Handbook

FRST30001 Forest Systems

Credit Points: 12.5
Level: 3 (Undergraduate)
Dates & Locations:

This subject has the following teaching availabilities in 2017:

Semester 1, Parkville - Taught on campus.Show/hide details
Pre-teaching Period Start not applicable
Teaching Period 27-Feb-2017 to 28-May-2017
Assessment Period End 23-Jun-2017
Last date to Self-Enrol 10-Mar-2017
Census Date 31-Mar-2017
Last date to Withdraw without fail 05-May-2017


Timetable can be viewed here.
For information about these dates, click here.
Time Commitment: Contact Hours: 60 hours, comprising 10 x 2-hour lectures for 10 weeks; 4 x 2-hour practical classes in weeks 1-4; 2 x full-day excursions week 5 and 8; 1 x two-day overnight excursion during the mid-semester recess.
Total Time Commitment:

170 hours

Prerequisites: None
Corequisites: None
Recommended Background Knowledge:

Background in plant ecology and/or development is strongly recommended, with students normally expected to have completed one or more level-2 subjects relating to these subject areas. Some background knowledge in areas relating to soil, fire, water, conservation, climate change, landscape management, environmental decision making/risk assessment and social perceptions of landscapes would also be an advantage. Interested students should contact the coordinator for advice.

Non Allowed Subjects: None
Core Participation Requirements:

It is University policy to take all reasonable steps to minimise the impact of disability upon academic study, and reasonable adjustments will be made to enhance a student's participation in the University's programs. This course requires all students to enrol in subjects where they must actively and safely contribute to field excursions and laboratory activities. Students who feel their disability will impact on meeting this requirement are encouraged to discuss this matter with the Subject Coordinator and Disability Liaison http://services.unimelb.edu.au/disability/ students email: disability-liaison@unimelb.edu.au

Coordinator

Dr Antanas Spokevicius

Contact

avjs@unimelb.edu.au

Subject Overview:

At a global scale forests are managed by societies in a wide range of ways for goods and services that reflect the needs of people and their aspirations for the environment. Forests are viewed and valued by society in many different ways, often in competition with each other, adding significant challenges to those that are entrusted to manage them. Forest Systems explores the complexity of managing the forests of Australia and around the world through case studies and real world scenarios that will help students develop a strong appreciation of the challenges and opportunities presented to those looking after forests and the stakeholders who value them. Starting with gaining an understanding of what a forest is, how it is valued and by whom, as well as how it grows, the complexity of its management is explored through the themes of water, fire, carbon, biodiversity, conservation, recreation and climate change. Field trips to explore first hand challenges faced by forest managers as well as interviews with industry partners will bring a real life context to the learning and build problem solving and decision making skills through practice. Field investigations culminate in two day overnight excursion to the Creswick campus where students will work on a major project exploring a local forest issue and make recommendations on how to proceed.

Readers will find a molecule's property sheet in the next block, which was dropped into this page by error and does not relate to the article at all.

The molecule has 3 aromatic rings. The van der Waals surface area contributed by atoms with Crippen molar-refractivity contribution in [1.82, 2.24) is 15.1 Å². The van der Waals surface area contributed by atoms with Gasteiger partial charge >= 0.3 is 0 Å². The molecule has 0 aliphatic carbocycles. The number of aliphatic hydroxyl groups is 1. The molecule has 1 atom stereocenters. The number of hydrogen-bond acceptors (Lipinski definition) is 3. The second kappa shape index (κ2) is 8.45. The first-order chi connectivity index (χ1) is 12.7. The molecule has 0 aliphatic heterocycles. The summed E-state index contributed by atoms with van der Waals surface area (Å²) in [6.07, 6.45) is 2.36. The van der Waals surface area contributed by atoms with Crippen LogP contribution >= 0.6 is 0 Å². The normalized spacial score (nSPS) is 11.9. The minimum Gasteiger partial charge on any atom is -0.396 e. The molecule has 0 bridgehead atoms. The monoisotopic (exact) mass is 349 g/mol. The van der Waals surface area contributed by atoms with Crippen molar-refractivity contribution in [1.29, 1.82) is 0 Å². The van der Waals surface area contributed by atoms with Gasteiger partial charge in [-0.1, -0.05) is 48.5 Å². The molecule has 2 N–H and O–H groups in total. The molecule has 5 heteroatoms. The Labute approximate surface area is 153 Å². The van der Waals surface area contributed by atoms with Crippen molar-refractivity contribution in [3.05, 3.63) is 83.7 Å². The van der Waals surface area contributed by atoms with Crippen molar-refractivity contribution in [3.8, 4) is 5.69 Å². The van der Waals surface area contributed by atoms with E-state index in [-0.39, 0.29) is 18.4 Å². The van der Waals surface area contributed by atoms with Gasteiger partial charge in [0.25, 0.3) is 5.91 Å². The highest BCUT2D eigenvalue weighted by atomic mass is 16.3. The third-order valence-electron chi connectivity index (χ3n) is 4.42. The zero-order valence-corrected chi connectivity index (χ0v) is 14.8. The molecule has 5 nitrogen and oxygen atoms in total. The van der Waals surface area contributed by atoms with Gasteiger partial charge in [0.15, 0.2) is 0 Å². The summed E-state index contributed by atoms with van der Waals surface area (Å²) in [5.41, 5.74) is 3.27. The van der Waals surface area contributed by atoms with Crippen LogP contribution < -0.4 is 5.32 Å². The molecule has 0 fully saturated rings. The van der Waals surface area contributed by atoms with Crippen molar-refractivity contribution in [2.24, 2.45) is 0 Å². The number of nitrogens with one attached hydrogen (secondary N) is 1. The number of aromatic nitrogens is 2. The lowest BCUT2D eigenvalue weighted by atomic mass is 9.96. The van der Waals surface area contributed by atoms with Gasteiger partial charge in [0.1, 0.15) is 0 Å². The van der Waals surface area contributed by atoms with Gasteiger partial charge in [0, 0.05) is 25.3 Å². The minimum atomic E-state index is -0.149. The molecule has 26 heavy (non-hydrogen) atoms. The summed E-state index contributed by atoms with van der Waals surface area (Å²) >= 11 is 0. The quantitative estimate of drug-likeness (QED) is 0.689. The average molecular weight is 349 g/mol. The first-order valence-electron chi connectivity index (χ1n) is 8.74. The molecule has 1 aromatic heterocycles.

Learning Outcomes:

At the completion of this subject, students will understand:

  • What constitutes a forest , how they differ and how they grow;
  • What are the different social contexts for valuing forests and their uses;
  • The complexity of the challenges faced in managing forest values and how often they are in competition with each other.
  • The scope and limitations of how knowledge from a scientific and social context is integrated into decision making process for forest values.
  • The potential impacts of climate change on forest systems and their ecosystem services.
  • The scope of current debates in forest ecosystem management.
Assessment:
  • Creation of ‘flyer’ based on interview undertaken in practical class time of up to 200 words, due in Week 5 [10%]
  • Preparation of letter based on case study as part of a full day excursion of up to 400 words, due in Week 8 [10%]
  • Group oral presentation based on case study as part of full day excursion of up to 5 minutes, due in Week 10 [10%]
  • Preparation of a written report based on field activities undertaken during the two-day overnight excursion of up to 1300 words, due in Week 12 [30%]
  • Participation in online weekly class discussions based on content covered in lectures of up to 400 words, due Weekly [10%]
  • Written assignment based on extended answer questions of up to 1500 words undertaken during the examination period, due in the examination period [30%]

Prescribed Texts: None
Breadth Options:

This subject is not available as a breadth subject.

Fees Information: Subject EFTSL, Level, Discipline & Census Date
Generic Skills:
  • Ability to execute library database searches to source relevant literature on key topic areas;
  • Ability to comprehend and articulate current debates in forest science and forestry;
  • Plant identification, forest assessment and measurement;
  • Field skills, especially an ability to collect and organise forest data;
  • Data analysis and interpretation skills, informed by the relevant literature;
  • Participation in group field and research activities;
  • Software skills for data collation and analysis, and reporting and presentation of results (e.g. Excel, Minitab, Word, PowerPoint).
Related Majors/Minors/Specialisations: Environmental Science
Forest Science
Landscape Ecosystem Management major
Science-credited subjects - new generation B-SCI and B-ENG.

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